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Early experiences of film

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Keeping a diary. The school newsletter
Jonas Mekas Film-maker
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I started keeping a diary when I was like four years, drawings- drawings, then when I started learning to write, that was before I went to school, I started writing, very simple, you know. My father took the cow to the bull or things like that or, you know, it was raining today, my father went to the market - my diary was very down-to-earth. It was not young Anais Nin diary. Did you, I mean, did you read any diaries, did you, I mean where did the idea of doing that come from? No, no. My older brothers, two brothers, were interested somehow in a strange farmer's way, in literature and in poetry and when they went to the primary school the tradition- they introduced a tradition which later I continued, to publish like a, at least twice a month, like four-page little newsletter, like a, in which the school news, local news and poetry, a lot of poetry that they wrote was published in that little newsletter. So, as a child I was watching them writing, it's all done by hand, by hand of course, and like maybe edition of ten, or something like that, each one produced by hand. And I think that may have been an inspiration, sort of, the idea, that I'm not so sure, I am not so sure at all where that came from.

Jonas Mekas (1922-2019), Lithuanian-born poet, philosopher and film-maker, set up film collectives, the Anthology Film Archive, published filmzines and made hundreds of films, all contributing to his title as 'the godfather of American avant-garde cinema'. He emigrated to America after escaping from a forced labour camp in Germany in 1945.

Listeners: Amy Taubin

Amy Taubin is a contributing editor for "Film Comment" magazine and "Sight and Sound" magazine. Her book, "Taxi Driver", was published in 2000 in the British Film Institute's Film Classics series. Her chapter on "America: The Modern Era" is part of "The Critics Choice" published by Billboard Press, 2001, and her critical essays are included in many anthologies, mostly recently in "Frank Films: The Film and Video Work of Robert Frank" published by Scalo.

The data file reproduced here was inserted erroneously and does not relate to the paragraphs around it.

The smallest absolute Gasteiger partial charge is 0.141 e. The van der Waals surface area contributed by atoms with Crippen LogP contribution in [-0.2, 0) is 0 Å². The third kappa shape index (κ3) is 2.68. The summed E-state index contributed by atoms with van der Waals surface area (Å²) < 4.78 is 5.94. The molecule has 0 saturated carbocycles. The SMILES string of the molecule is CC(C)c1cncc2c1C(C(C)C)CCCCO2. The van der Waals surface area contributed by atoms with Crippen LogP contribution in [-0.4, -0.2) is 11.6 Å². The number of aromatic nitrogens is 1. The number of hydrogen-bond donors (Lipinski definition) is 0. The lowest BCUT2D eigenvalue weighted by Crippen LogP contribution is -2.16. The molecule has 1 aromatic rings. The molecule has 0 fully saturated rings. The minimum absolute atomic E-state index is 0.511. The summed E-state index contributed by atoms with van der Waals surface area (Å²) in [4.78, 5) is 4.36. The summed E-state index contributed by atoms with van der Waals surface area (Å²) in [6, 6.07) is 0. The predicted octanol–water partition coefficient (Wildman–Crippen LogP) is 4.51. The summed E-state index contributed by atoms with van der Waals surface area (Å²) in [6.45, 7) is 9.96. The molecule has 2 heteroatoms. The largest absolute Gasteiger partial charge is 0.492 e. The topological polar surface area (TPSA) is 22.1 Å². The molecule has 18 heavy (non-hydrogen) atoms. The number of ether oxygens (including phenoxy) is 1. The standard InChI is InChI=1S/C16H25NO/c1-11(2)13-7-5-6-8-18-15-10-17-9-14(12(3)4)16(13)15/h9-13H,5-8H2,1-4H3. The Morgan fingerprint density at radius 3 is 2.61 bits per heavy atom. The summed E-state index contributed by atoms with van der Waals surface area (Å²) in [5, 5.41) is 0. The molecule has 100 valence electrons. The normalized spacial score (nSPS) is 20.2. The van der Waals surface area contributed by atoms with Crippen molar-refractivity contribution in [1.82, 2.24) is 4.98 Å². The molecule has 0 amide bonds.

She wrote for "The Village Voice" weekly from 1987 into 2001 both as a film and a television critic. She also wrote a column for the "Village Voice" titled "Art and Industry" which covered American independent filmmaking. Her first weekly film criticism job was at the "SoHo Weekly News". Her writing has also appeared in "Art Forum", the "New York Times", the "New York Daily News", the "LA Weekly", "Millennium Film Journal", "US Harpers Bazaar" and many other magazines. She is a member of the National Society of Film Critics and the New York Film Critics Online.

She started her professional life as an actress, appearing most notably on Broadway in "The Prime of Miss Jean Brodie", and in avant-garde films, among them Michael Snow's "Wavelength", Andy Warhol's "Couch", and Jonas Mekas' "Diaries, Notebooks and Sketches".

Her own avant-garde film, "In the Bag" (1981) is in the collection of the Museum of Modern Art and the Friends of Young Cinema Archives in Berlin.

She was the video and film curator of "The Kitchen" from 1983-1987.

She has a B.A. from Sarah Lawrence College and an M.A. from N.Y.U. in cinema studies. She teaches at the School of Visual Arts in both the undergraduate and the MFA graduate programs, and lectures frequently at museums, media centers, and academic institutions. In 2003, she received the School of Visual Arts' art historian teaching award.

Duration: 2 minutes, 4 seconds

Date story recorded: September 2003

Date story went live: 24 January 2008